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Forward Chapter 8

Other than having our tomatoes confiscated, crossing the international border into Alaska was uneventful.

For the first 65 miles in Alaska the AlCan follows the north side of the Tetlin National Wildlife Refuge. It’s about 900k acres of mostly wetland habitat, and considered an important avian flyway. A bird blind in the small campground where we stayed was an added bonus. (Plus it helped the mosquitoes know where to find us.) It was overcast but we could see the mountains of the Wrangell-St. Elias National Park in the far distance.

Lots of mammals also inhabit the refuge, including beaver. Trumpeter swans were thought to be endangered until great numbers of them were counted here, which helped spur legal protection of the area in 1980.

The first sign of permanent human habitation on the AlCan is about 90 miles up the road in the crossroads town of Tok, (pronounced “toke”), population 1400. Our gas stop there took a little longer than we expected.

Just after we filled up, the van wouldn’t restart. It happened at the only pumps with a service station for unknown miles in any direction (and not while we were in the woods or at the Three Bears food store down the highway). It happened to be a weekday when the garage was open and not busy. It happened that the new part was available (and in fact was the last one in town). It happened that the mechanic fixed it right at the gas pump. And it happened to delay us by only 45 minutes. Hence the smile. (He’s typically the one who has to go under the van.) And hey - we got 212k miles out of that starter!

The AlCan officially ends 108 miles north at Delta Junction, but we didn’t stop to see the final marker, as it had begun to rain. A lot. And it continued to rain as we continued to drive for the next several days.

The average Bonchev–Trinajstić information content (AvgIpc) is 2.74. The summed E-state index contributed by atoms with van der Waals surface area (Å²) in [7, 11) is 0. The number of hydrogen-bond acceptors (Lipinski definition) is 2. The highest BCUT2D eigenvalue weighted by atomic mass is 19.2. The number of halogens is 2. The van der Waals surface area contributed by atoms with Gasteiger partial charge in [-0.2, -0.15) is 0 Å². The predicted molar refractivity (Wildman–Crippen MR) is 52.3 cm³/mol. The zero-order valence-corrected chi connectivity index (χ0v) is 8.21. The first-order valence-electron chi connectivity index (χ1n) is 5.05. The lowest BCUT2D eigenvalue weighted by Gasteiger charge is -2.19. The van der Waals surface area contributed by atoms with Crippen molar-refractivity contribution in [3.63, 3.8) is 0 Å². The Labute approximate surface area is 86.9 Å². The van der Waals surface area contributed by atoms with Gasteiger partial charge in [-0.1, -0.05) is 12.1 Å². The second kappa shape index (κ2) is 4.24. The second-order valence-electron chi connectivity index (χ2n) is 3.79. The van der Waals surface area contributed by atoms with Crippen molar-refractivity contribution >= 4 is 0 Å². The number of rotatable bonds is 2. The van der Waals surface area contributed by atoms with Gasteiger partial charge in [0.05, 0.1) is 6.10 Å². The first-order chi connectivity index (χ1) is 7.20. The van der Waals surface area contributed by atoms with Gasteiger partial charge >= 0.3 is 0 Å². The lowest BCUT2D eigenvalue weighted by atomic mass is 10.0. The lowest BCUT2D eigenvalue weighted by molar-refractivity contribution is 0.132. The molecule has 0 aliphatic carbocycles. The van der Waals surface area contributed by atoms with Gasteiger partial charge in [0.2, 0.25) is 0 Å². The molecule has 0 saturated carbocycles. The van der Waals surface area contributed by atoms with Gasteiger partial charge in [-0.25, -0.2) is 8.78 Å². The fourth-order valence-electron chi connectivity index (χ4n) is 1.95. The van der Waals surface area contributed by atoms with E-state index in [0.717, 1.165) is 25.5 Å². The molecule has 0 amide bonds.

During inclement weather the choice is to keep moving and cover some miles, or stay put until visibility improves enough to see what we came for. We used our second rainy day to take care of some business in Fairbanks, then decided to wait out the weather near the Chena River.

The skies occasionally cleared but never for long
At times the rain blew sideways, never bothering a moose and her two yearling calves wading (and chewing) in and out of the nearby pond. Getting to watch them, and a big bird, was a great consolation for the weather delay.

But the forecast for dryer conditions the following day turned out to be wrong. We met an Alaskan who recommended that like him, we go south on the Richardson Highway toward Valdez, where the views are “picture postcards” and the forecast was for sun. So we did. (The Gates of the Arctic will have to wait.)

Our route south along the Tanana (doesn’t rhyme with banana) River in heavy weather.

We stopped in Delta Junction this time to see the AlCan Highway terminus marker. I couldn’t help but notice that the numbers on the sign as to cost, distance, and construction workers conflicted with what we had read at the other end in Dawson City.

Official sign and kitschy 7-foot-tall sculpture in Delta Junction

Over the next 2 days we drove about 300 miles looking for sunshine and we found it, as well as one of our favorite campsites of the trip so far. About 75 miles north of Valdez we found a side road into the forest, which ended at a gravel quarry, with views of the Chugach Mountains to the west, and the Wrangell-St. Elias National Park to the east. We could hear the Tonsina River tumbling in the valley below us.

Camping at a quarry was a first for us. They are abundant in Alaska - as roadwork is a constant challenge.
Chugach mountain sunset

The drive south to Valdez from there was spectacular, with peaks and glaciers overhead in every direction.

Views from the Richardson Highway
Can’t say we’ve hiked to many glaciers before. At Worthington Glacier (also shown in first/opening photo) a strong cold wind blew down over the ice and through the canyon.

We enjoyed the seaside city of Valdez (pronounced “Valdeez”) located at the southern end of the Alaskan pipeline, and inhabited by about 4k people. The aqua-blue bay is ringed by the glacier-topped Chugach mountains rising straight up from the water.

1st photo: looking west toward Prince William Sound; 2nd photo: fishing boat heading out with pipeline terminus in the distance; 3rd photo: city docks; 4th photo: waterfront wood sculpture; last photo: water & ice below Valdez Glacier
Our route so far in Alaska
Created By
alison blakeslee
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